MINNEAPOLIS – Walter Mondale, who died Monday in his home state of Minnesota at 93, was always generous with his time, careful in his thought, occasionally humorous in his storytelling style, and sincere in his belief in fighting the “good fight.”
During one of several exclusive VOA interviews he politely agreed to, Mondale fondly looked back on a long career in politics in which he characterized himself as “an old liberal.”
“I did what I wanted to do,” the man nicknamed “Fritz” explained to me in 2016. “I did it the way I wanted to do it. I don’t feel any regrets about pulling any punches.”
But he also realized it was the political punches he took as the Democratic nominee for president in 1984, facing off against the older Ronald Reagan in debates that shaped that campaign, that many remembered most.
“I will not make age an issue of this campaign,” said Reagan during a presidential debate in 1984, who at age 73 was the oldest person to run for president to that time. “I’m not going to exploit, for political purposes, my opponent’s youth and inexperience,” he continued in response to a question from The Baltimore Sun’s Henry Trewhitt.
The audience, and Mondale himself, erupted in laughter in an exchange now immortalized in television history and replayed each election cycle.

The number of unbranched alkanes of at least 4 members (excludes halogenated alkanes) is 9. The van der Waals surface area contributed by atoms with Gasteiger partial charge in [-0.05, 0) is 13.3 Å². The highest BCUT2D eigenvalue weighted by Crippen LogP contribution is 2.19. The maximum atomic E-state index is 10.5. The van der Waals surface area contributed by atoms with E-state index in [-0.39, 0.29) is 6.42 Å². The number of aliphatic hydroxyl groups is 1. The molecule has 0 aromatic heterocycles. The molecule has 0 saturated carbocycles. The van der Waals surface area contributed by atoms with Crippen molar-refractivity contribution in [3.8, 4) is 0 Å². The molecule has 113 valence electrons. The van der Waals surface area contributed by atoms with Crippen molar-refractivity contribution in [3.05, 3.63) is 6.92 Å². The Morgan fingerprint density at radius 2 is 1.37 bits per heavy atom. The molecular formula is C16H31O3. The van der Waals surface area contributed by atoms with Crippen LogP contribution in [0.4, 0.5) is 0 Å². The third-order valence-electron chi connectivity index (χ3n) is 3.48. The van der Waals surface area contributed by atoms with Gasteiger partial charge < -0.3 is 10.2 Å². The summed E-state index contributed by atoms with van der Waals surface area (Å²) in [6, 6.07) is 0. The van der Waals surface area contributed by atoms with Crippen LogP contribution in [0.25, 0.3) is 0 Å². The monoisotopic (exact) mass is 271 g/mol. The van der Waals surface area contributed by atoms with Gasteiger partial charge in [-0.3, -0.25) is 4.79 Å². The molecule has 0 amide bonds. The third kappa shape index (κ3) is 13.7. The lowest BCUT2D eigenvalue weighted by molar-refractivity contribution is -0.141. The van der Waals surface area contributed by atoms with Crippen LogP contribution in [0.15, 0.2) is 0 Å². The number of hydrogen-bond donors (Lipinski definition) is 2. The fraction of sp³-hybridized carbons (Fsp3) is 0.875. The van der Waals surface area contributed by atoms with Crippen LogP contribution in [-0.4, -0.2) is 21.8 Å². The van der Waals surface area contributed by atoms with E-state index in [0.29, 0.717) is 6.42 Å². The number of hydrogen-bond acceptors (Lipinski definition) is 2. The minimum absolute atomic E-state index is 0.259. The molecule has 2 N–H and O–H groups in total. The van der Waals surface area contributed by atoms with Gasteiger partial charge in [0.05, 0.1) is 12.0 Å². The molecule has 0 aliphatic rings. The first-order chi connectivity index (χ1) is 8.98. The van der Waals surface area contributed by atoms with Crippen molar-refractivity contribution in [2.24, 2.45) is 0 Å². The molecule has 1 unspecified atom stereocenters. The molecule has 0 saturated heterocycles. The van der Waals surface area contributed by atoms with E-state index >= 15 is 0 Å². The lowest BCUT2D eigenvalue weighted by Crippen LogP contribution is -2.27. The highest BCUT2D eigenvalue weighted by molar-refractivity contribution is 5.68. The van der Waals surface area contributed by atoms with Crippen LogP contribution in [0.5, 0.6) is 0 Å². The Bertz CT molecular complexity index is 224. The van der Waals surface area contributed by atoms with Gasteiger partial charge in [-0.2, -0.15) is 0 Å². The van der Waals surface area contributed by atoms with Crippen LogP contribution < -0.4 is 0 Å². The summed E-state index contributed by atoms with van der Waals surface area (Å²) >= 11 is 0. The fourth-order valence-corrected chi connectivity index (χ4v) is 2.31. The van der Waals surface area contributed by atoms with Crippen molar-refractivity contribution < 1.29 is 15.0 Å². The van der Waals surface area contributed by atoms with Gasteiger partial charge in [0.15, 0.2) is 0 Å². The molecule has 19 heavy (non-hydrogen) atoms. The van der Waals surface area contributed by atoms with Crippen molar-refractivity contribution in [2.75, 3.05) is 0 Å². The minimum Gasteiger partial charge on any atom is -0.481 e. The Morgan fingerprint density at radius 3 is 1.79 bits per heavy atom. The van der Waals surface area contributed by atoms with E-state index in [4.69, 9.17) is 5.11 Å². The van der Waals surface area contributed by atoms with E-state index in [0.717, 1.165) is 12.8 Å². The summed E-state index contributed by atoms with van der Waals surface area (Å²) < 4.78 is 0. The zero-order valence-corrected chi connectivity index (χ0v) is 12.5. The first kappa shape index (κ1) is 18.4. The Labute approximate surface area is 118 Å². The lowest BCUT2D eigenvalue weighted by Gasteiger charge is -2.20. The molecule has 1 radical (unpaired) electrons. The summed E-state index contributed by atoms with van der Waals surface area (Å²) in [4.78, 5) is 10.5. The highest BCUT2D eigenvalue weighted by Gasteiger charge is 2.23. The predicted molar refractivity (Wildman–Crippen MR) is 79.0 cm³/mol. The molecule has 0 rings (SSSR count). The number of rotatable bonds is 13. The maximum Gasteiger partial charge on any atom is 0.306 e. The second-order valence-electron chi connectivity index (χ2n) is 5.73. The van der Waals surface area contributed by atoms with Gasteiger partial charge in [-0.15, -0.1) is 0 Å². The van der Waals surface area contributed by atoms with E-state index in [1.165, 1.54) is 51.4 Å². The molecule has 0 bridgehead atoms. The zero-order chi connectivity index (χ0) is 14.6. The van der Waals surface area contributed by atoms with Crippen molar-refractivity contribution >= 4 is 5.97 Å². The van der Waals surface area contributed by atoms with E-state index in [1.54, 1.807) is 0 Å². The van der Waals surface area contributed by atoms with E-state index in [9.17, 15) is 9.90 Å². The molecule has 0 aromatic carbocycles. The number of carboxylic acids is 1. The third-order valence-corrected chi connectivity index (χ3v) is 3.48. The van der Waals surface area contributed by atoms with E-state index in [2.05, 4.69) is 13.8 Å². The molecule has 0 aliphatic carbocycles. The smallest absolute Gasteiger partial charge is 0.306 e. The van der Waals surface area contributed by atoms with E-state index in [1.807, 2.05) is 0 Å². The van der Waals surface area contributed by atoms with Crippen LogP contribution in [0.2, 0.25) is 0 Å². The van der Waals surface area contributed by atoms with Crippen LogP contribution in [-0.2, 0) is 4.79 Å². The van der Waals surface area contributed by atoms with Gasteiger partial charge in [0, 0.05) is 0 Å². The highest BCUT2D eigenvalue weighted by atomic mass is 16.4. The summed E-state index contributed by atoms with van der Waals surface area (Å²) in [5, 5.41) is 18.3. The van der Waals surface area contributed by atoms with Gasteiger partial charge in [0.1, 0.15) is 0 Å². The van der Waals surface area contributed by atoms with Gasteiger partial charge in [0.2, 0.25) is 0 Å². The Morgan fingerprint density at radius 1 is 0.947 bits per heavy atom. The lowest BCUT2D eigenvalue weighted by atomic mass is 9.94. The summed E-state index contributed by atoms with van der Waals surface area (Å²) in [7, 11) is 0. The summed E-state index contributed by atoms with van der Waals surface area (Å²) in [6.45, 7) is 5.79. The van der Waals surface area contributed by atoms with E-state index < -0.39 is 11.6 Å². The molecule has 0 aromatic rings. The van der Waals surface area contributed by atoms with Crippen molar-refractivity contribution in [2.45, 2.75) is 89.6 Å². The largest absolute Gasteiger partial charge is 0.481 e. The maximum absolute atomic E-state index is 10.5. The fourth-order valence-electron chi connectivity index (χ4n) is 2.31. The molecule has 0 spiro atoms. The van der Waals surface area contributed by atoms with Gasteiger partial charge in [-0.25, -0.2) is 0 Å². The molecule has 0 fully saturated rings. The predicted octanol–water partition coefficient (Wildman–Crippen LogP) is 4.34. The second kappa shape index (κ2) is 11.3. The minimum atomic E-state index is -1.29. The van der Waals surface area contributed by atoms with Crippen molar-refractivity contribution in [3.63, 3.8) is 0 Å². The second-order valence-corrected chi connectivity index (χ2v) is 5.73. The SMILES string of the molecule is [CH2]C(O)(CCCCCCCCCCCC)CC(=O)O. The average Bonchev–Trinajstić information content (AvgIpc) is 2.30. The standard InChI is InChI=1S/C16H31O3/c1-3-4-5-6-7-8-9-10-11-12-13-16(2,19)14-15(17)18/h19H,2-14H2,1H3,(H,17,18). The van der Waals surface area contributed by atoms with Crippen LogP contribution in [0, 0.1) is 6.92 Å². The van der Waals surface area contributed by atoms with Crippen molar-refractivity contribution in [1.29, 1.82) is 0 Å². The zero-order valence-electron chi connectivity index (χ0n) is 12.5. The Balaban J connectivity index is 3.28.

“I think he landed a blow there that was pretty effective,” Mondale confessed to me later. “Between my laughter, there were a few tears coming down there.”
While Mondale lost the election in a landslide, he said he succeeded in his “good fight” advocating for civil rights in the 1960s and 1970s.
He was appointed Minnesota’s attorney general in 1960. When the state’s U.S. senator, Hubert Humphrey, was tapped as President Lyndon Johnson’s vice president, Mondale was appointed to replace Humphrey in 1964.
In the Senate, Mondale voted for the landmark 1965 Voting Rights Act and was one of the sponsors of the federal Fair Housing Act, which prevented housing discrimination, among other civil rights legislation.
He served there until 1976, when former Georgia Governor Jimmy Carter chose him as a running mate on the Democratic ticket for the White House.
Before Mondale committed to joining Carter, he wanted assurances his role would be different from vice presidents before him, something he learned watching his mentor Humphrey serve in a marginalized capacity.
“The idea was to bring the vice president into the White House,” Mondale explained. “As we worked it out, as an adviser and troubleshooter for the president, as a spokesman for the president on (Capitol) Hill and around the country, and at diplomatic missions, and a friend and private counselor as needed.”
Carter and Mondale defeated Republican President Gerald Ford and Senator Bob Dole, his running mate, in the 1976 election. Mondale assumed the vice presidency in 1977 and had a key role working with Carter to normalize relations with China, return the Panama Canal to Panama, negotiate arms treaties with the Soviet Union, and secure the Camp David Peace Accords between Egypt and Israel, among other accomplishments.
He was also alongside Carter during the low points, including an economic downturn and the Iran hostage crisis. The loss of American lives in a failed military operation to rescue the hostages was something that troubled Mondale more than 30 years later.